Titel: Clinical presentation and secondary prevention of skin infection in patients with Panton-Valentine leukocidin (PVL)-producing S. aureus: A cohort study on the effectiveness of decolonization in an outpatient setting
Art: Abstractautor
Session: Workshop 05
Diagnostic Stewardship - "Meet the needs of your partners!" (FG DKM, FG QD)

Referent: Rasmus Leistner (Berlin)

Abstract - Text

Introduction/aim. Recurrent skin or soft tissue infections (SSTI) are often associated with Panton-Valentine leukocidin producing strains of S. aureus (PVL-SA). In order to prevent reinfection and spreading, decolonization measures are required in addition to treatment of active infections. Even though most PVL-SA patients are treated as outpatients, there are only a few studies assessing the effectiveness of outpatient decolonization in PVL-SA patients.


Material and methods. We assessed the results of decolonization for PVL-SA by a retrospective review of patient files and personal interviews. Successful decolonization was defined as the absence of any further SSTI for at least 6 months after the completion of the last decolonization treatment. Clinical and demographical data were assessed.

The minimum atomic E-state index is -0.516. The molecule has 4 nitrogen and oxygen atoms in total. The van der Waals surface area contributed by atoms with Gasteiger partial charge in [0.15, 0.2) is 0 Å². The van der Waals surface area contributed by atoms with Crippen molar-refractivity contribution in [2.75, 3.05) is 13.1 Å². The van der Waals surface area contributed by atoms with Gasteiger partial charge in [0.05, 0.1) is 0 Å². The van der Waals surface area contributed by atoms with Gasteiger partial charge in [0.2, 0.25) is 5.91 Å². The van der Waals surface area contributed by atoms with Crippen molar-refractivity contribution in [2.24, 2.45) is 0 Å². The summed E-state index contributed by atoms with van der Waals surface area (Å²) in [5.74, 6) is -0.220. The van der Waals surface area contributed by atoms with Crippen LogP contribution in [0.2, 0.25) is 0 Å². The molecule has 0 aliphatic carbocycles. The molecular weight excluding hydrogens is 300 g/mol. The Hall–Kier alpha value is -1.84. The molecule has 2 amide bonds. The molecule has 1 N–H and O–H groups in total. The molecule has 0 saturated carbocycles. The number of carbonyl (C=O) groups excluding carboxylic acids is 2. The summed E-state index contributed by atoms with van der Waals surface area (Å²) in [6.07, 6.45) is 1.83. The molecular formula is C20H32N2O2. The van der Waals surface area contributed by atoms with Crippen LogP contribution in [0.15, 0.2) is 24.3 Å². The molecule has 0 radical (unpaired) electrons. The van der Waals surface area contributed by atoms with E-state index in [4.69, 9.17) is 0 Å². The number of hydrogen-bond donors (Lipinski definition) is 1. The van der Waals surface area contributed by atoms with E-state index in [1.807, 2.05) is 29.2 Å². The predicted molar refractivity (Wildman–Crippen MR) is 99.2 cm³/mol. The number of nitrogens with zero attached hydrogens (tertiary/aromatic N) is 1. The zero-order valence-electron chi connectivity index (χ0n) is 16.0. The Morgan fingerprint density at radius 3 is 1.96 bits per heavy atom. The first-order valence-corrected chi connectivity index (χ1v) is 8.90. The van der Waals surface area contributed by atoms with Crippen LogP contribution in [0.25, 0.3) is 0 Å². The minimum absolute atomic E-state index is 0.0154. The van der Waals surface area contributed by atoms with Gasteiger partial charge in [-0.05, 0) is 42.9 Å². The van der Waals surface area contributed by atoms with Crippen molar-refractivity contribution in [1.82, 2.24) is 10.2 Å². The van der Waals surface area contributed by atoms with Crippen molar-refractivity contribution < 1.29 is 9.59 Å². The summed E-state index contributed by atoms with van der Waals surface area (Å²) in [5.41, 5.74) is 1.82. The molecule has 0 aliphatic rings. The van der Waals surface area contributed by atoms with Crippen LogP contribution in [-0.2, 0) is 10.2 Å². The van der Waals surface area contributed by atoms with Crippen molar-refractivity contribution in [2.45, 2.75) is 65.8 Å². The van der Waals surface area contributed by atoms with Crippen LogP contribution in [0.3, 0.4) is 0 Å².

Results. Our cohort consisted of 67 index patients with recurrent skin abscesses due to PVL-SA. Additional 48 symptomatic and 40 asymptomatic contacts were identified by PVL-SA screening (n=155). Contact screening revealed household transmission of PVL-SA in 65% of cases.

92/97 PVL-SA-positive and symptomatic patients, were available for complete follow-up > 6 months. The mean follow-up was 15 months.   After completion of the first decolonization 47% were free of symptoms. Repeated decolonization increased the rate continuously to 100% after a maximum of five decolonization treatments. Successful eradication after first decolonization was significantly higher in single households compared to households with > 2 members (p < 0,001).


Conclusion. Decolonization is a successful preventive measure for reducing the risk for PVL-SA SSTI in the outpatient setting. Special attention should be given to patients with many close physical contacts as these settings could pose relevant decolonization hurdles.